‘Supergirl’ Continues To Set Itself Apart By Emphasizing Female Characters

11.17.15 2 years ago 3 Comments
supergirl livewire image


Whether or not you agree with CBS’ decision to flip the fourth and fifth episodes of Supergirl in response to the terrorist attacks in Paris, that’s precisely what happened when the network aired “Livewire” on Monday night. The Thanksgiving-set episode is obviously out of place, as the annual American holiday won’t happen for nine days, but it did deliver one of the series’ most enjoyable villains to date. Plus, there were women. Lots and lots of women.

Let me mansplain explain clarify what I mean by that.

When the first trailer for Supergirl hit the Internet in May, Uproxx’s Dan Seitz thought it “struck an oddly optimistic note” given television’s recent recent history with female superheroes (e.g. NBC’s failed Wonder Woman pilot). Two-thirds of the six-minute trailer focused on everyday interactions between Kara (Melissa Benoist) and her adopted human family, friends and coworkers. The other third offered a little bit of action. This caused concern among fans who worried that the show would de-emphasize typical superhero story elements to please some idea of what female audiences wanted — regardless of what that audience actually wanted.

Seitz remained optimistic about Supergirl. Besides, all the fuss was about a long trailer for a single episode. Once the pilot and subsequent episodes aired in October, these concerns quickly gave way to praise and high ratings. It was evident that the show would emphasize its down-to-Earth moments just as much as its action sequences, and that such a balance wouldn’t alienate anyone.

But the series has remained adamant in focusing on female viewers. Whether they were avid comic book readers or totally new to the superhero genre, Supergirl‘s showrunners weren’t about to churn out yet another comic-book property.

Consider Benoist’s reaction to Republican presidential candidate Jeb Bush’s comment that she was “pretty hot.” She told CBS This Morning that she didn’t “know what I think about it,” and instead focused on her desire to be a “good role model” for “young girls.” In other words, Benoist didn’t directly address Bush’s words (or any other comments like it) because they didn’t deserve a response.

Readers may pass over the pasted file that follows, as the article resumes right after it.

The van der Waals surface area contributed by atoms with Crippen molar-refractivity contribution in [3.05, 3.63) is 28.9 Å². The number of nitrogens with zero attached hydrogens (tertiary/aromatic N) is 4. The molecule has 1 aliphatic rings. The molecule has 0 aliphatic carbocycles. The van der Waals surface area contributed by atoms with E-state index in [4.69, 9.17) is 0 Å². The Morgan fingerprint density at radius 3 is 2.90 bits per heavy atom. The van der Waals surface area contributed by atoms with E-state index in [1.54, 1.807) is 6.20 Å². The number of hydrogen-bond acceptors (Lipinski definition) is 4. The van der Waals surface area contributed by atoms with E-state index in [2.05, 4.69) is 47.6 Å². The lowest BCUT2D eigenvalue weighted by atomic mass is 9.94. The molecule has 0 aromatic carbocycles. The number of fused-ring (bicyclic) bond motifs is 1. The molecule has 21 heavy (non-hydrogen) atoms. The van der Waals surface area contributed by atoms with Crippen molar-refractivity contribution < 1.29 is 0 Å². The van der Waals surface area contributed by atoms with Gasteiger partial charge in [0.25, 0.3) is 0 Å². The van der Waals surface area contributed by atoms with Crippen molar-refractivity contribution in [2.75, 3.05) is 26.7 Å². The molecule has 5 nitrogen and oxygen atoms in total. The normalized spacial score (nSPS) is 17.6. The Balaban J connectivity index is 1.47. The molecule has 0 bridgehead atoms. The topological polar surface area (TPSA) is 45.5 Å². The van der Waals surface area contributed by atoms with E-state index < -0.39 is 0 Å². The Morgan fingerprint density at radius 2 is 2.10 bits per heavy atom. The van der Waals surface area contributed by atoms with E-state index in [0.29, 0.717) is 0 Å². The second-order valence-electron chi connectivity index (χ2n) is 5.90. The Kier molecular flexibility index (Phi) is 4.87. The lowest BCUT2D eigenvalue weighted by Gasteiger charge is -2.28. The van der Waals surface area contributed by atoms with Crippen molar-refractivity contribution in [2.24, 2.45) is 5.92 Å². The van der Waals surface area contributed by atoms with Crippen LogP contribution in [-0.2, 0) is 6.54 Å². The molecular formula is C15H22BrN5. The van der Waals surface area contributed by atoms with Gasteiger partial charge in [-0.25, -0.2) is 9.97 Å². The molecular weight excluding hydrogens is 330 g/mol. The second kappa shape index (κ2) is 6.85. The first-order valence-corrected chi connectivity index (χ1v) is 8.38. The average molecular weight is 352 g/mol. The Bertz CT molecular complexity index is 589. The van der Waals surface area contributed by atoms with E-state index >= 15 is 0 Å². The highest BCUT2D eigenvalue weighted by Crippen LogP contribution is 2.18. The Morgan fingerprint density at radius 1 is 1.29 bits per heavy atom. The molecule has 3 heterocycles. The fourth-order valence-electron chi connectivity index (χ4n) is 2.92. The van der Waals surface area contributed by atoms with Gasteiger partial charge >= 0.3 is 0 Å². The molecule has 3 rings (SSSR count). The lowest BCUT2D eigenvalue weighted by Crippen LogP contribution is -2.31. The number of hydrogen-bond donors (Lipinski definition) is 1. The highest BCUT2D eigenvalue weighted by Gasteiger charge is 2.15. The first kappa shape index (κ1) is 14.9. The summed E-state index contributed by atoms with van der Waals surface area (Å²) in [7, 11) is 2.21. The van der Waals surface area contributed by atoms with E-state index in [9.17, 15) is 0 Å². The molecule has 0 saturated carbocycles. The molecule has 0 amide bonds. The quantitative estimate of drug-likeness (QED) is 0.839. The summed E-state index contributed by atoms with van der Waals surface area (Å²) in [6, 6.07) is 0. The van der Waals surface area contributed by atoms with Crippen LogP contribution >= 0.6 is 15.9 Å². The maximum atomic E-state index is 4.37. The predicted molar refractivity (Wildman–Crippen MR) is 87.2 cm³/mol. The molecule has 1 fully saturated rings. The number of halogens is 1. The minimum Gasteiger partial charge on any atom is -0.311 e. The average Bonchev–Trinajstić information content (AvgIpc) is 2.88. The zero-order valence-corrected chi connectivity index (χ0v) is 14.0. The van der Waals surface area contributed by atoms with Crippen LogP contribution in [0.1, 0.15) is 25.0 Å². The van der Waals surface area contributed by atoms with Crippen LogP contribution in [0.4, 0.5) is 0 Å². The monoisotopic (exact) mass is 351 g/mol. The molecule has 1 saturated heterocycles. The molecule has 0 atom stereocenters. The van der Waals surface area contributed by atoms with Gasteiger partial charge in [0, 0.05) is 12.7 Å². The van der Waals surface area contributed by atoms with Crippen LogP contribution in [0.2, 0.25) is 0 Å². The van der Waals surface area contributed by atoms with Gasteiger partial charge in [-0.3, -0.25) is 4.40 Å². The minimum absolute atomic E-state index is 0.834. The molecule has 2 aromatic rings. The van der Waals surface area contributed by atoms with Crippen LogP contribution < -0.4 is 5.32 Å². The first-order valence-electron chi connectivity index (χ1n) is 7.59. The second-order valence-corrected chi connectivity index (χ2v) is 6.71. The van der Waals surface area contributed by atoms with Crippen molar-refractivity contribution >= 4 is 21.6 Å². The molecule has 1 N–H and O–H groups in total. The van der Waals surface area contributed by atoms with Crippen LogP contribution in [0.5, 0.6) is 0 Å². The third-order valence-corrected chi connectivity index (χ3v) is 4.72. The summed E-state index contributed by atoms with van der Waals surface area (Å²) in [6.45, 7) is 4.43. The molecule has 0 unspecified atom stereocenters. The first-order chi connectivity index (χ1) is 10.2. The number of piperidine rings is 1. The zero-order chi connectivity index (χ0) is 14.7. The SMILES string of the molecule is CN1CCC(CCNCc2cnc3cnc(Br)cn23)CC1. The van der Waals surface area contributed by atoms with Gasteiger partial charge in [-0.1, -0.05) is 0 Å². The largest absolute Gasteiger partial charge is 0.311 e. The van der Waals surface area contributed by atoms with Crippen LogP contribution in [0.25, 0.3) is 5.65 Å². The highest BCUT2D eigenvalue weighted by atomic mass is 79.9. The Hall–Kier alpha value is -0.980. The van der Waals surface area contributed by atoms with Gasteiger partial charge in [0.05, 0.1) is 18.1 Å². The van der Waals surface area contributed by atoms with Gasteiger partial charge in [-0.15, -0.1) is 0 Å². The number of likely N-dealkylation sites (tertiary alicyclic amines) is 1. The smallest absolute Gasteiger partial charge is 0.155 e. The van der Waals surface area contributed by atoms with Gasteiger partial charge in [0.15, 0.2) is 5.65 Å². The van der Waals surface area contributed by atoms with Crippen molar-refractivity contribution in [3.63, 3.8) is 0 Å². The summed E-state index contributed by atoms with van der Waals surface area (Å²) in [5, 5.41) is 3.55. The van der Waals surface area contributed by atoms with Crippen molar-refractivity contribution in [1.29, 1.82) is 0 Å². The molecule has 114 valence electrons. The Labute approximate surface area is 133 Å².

Consider also “Livewire,” which kicks the show’s emphasis on leading female characters into high gear with the addition of Kara’s adoptive mother, Eliza Danvers (Helen Slater) and Leslie Willis (Brit Morgan), otherwise known as Livewire. The Danvers matriarch and the hammy villain-of-the-week present the episode with its strongest combination of drama and action.

Alex’s (Chyler Leigh) mother Eliza is critical of her own flesh and blood. When it comes to Kara, however, she doesn’t have a single negative thing to say. The Thanksgiving dinner that results is, needless to say, eventful. Willis, on the other hand, provides Supergirl with its first villain origin story. All the other antagonists in the show have been alien prisoners or B-side bad guys to Kara’s cousin, Clark Kent. Livewire, based on a villain first created for Superman: The Animated Series, is all her own. Quite literally: Supergirl accidentally transforms Willis into her electrified alter ego, white hair and all.

Throw in a few new layers to the professional relationship between Kara and Cat Grant (Calista Flockhart) for good measure, and voila! You’re in for a story driven entirely by female characters, though not at the expense of the series’ male cast. Winn Schott (Jeremy Jordan) braves the Danvers’ Thanksgiving dinner, Jeremiah Danvers (Dean Cain) reappears in flashbacks, and Hank Henshaw’s (David Harewood) odd nature becomes the focal point of the episode’s final moment.

Too bad viewers will have to wait two weeks to find out what happens next because the original fourth episode, “How Does She Do It?” airs next Monday.

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